#NotInMyName and expanding ‘islands of sanity’

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Residents say they keep a 24-hour vigil during disturbances to prevent any mischief by ‘outsiders’

Talking about the #NotInMyName campaign in India against lynch mobs that forced PM Modi to break his near-silence on the vigilante violence, my friend Jaspal Singh in an email also discusses the model of citizens’ “defence committees” against communal violence, as seen in Canada and in India. He gives the example of Ram Rahim Nagar (population over 20,000), Ahmedabad, cared for by a welfare society formed by two security guards in 1974. “It is to their great honour that to this day not a single communal incident has taken place there, even when Gujarat was burning,” added Jaspal when I probed him further about it. An earlier piece, Islands of Sanity (PUCL, Feb 2006), examines  more such examples. Do these examples still hold true? Have more islands of sanity emerged? How do we expand such islands of sanity? Another journalist friend, Shivam Vij, argues for shifting the focus from “Keyword Beef (which only furthers Hindutva) to Keywords Farmer, OBC, unemployment, demonetisation, economic slowdown” in his piece taking a critical look at the Not in My Name protests. Jaspal Singh’s ‘Reflections’ below. Continue reading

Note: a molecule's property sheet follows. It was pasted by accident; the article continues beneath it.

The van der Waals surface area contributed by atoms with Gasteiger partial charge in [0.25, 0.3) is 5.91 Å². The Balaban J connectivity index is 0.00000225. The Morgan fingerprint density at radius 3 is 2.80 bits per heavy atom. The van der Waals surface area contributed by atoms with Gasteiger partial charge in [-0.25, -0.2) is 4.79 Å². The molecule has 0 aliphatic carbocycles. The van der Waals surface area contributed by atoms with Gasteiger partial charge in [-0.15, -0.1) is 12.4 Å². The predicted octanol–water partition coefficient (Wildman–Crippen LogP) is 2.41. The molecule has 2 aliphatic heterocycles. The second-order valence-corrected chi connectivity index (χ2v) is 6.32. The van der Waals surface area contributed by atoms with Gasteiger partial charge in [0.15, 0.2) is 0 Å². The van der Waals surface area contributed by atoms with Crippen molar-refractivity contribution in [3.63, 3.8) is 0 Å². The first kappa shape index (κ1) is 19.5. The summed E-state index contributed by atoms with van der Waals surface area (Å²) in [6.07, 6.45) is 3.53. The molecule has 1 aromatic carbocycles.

Owning Mashal Khan: Pakistan’s road to redemption